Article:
The White House gathered a group of non-profit workers, educators, and startup founders to be honored on Wednesday as “Champions of Change for Tech Inclusion.â€ As part of the White House Tech Inclusion initiative, the event recognized tech leaders working to expand opportunities within the tech field for young innovators, specifically minorities, women and girls, and individuals underserved or underrepresented.
Kimberly Bryant, founder and executive director of Black Girls Code, Kathryn Finney, founder and managing director of digitalundivided, and founder and executive director at iUrbanTeen Deena Pierott are among the 11 change-agents that were honored during the event. Â President Obama and his administration are committed to expanding opportunities in science, technology, engineering, and mathematics (STEM), vowing to increase the number of STEM graduates by one million over the next ten years. That prompted the chief executive to launch White House Tech Inclusion efforts, which are geared toward providing tech skills and opportunities to the next generation of innovators in the United States. Comedian and author of New York Times bestseller How To Be Black Baratunde Thurston served as moderator for the Champions of Change discussion.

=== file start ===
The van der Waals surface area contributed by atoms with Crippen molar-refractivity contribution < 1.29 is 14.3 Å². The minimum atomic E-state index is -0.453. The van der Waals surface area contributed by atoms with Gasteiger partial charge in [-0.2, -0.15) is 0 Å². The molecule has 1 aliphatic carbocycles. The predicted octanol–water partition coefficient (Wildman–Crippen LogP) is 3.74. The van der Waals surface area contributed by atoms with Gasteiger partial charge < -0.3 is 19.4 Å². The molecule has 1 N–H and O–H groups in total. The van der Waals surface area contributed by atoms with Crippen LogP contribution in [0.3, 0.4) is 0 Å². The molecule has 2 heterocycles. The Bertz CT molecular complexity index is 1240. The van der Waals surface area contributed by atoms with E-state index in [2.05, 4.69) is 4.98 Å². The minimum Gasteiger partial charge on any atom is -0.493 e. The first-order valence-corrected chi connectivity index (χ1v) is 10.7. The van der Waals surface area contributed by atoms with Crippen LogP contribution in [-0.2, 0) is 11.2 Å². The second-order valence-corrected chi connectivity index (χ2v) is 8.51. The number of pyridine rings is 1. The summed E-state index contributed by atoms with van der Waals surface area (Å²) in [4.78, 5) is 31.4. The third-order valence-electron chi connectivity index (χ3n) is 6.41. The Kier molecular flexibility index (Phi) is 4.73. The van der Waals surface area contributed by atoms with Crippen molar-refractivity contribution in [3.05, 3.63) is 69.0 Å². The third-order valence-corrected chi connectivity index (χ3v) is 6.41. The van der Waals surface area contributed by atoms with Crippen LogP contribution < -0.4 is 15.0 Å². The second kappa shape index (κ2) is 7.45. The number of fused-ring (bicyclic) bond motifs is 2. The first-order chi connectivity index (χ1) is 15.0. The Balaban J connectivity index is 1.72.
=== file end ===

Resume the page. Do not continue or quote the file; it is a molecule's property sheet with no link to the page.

In January, the Obama administration organized the White House Tech Inclusion Summit where five new programs were announced.
If you missed today’s live stream of the event, scroll through the #whchamps Twitter stream:
– digitalundivided (@DigUnDiv) July 31, 2013
– BlackGirlsCode.Com (@BlackGirlsCode) July 31, 2013
— Baratunde (@baratunde) July 31, 2013
— Connect Minds (@ConnectMinds) July 31, 2013
— Vanessa Hurst (@DBNess) July 31, 2013